Aware of how it needs to be spread not too thickly but still we get the odd bug popping back up. I do wonder if it works sometimes....

  4. paulfoel

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    Posted 7 months ago
    Fri Jan 25 2019 4:52:04
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    Hmmm. Thinking if I've got the useless DE stuff then Im wasting a lot of time doing this.

    Perhaps I will buy Davids stuff to ensure I've got the right stuff...

  5. SalsaVince

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    Posted 7 months ago
    Fri Jan 25 2019 9:46:59
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    Instead of sprinkling some in the jar, a more realistic test might be to lightly apply some to a small piece of paper or tissue and put that just in one corner of the jar. The bug should be drawn to take cover under it and would be more similar to how a bug would come into contact with the dust in a real world environment rather than having to swim in the dust and have no other place to go. I think under normal exposure, it takes more than a day for DE to kill them but it should still work if it's the real thing.

    "If you know the enemy and know yourself, you need not fear the result of a hundred battles."
    Not an expert. Just a survivor who's still learning.
    Vince
  6. BigDummy

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    Posted 7 months ago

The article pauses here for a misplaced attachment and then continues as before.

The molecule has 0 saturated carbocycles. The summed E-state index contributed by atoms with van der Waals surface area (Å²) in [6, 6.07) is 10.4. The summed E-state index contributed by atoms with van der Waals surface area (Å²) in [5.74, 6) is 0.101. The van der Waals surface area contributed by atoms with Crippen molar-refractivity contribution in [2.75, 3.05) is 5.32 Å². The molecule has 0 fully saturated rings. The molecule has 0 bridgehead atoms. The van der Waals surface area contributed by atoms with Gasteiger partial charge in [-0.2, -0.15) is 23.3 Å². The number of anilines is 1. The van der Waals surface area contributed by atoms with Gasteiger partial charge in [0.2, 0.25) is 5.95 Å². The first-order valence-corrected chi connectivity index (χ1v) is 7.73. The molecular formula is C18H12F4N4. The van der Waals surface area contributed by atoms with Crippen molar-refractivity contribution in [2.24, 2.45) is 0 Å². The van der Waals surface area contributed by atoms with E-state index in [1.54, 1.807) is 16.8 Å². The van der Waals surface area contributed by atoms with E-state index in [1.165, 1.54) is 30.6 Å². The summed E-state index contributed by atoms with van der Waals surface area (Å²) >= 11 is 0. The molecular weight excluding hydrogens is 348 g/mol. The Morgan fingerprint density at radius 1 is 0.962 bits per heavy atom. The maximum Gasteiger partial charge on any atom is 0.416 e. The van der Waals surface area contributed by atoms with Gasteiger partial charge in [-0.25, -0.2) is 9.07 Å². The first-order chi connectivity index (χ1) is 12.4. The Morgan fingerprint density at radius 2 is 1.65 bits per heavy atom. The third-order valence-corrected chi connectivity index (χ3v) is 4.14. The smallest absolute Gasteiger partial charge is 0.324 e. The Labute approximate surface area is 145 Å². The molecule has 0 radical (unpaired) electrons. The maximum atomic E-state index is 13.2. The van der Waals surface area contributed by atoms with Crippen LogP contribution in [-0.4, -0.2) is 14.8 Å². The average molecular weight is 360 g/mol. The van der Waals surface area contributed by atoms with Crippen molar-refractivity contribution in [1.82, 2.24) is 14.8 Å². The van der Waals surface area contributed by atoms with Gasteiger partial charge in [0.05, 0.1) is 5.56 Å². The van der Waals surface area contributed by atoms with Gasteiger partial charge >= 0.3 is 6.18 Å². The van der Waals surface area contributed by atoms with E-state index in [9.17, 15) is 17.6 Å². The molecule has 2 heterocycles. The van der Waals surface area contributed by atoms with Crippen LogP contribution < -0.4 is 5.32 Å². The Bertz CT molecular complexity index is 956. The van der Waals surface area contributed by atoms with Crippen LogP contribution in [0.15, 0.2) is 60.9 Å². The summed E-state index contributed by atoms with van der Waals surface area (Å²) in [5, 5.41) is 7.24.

Fri Jan 25 2019 10:34:54
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    When I was maintaining a small collection of bed bugs I noticed that some containers were lethal in and of themselves. Whether that was a residue from the container's previous contents, the make-up of the plastics used or some other factor I did not determine.
    If you exhale into the jar it may revive a bug that appears to be dead.

  7. bed-bugscouk

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    Posted 7 months ago
    Fri Jan 25 2019 11:33:22
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    BigDummy - 51 minutes ago  » 
    I did not determine.

    We found out that if sealed the jar can create an atmosphere that is not conducive to bedbugs and a few days could decimate them. Its how we also first observed biological agents first using bedbugs as a host. We narrowly avoided crashing a whole colony because the relative humidity was so high and from a damp home that the sealed samples all died by the Monday afternoon having been collected on the Friday. It transpired that the technician screwed the lid too tight in far of the large number of bedbugs getting out. Once cold and damp switched to hot and damp as the container warmed it accelerated what we later saw in the home itself.

    David

  8. BigDummy

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    Posted 7 months ago
    Fri Jan 25 2019 12:02:03
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    Thermodynamics And Your Bed Bug Colony; A Question and Answer Seminar

  9. bed-bugscouk

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    Posted 7 months ago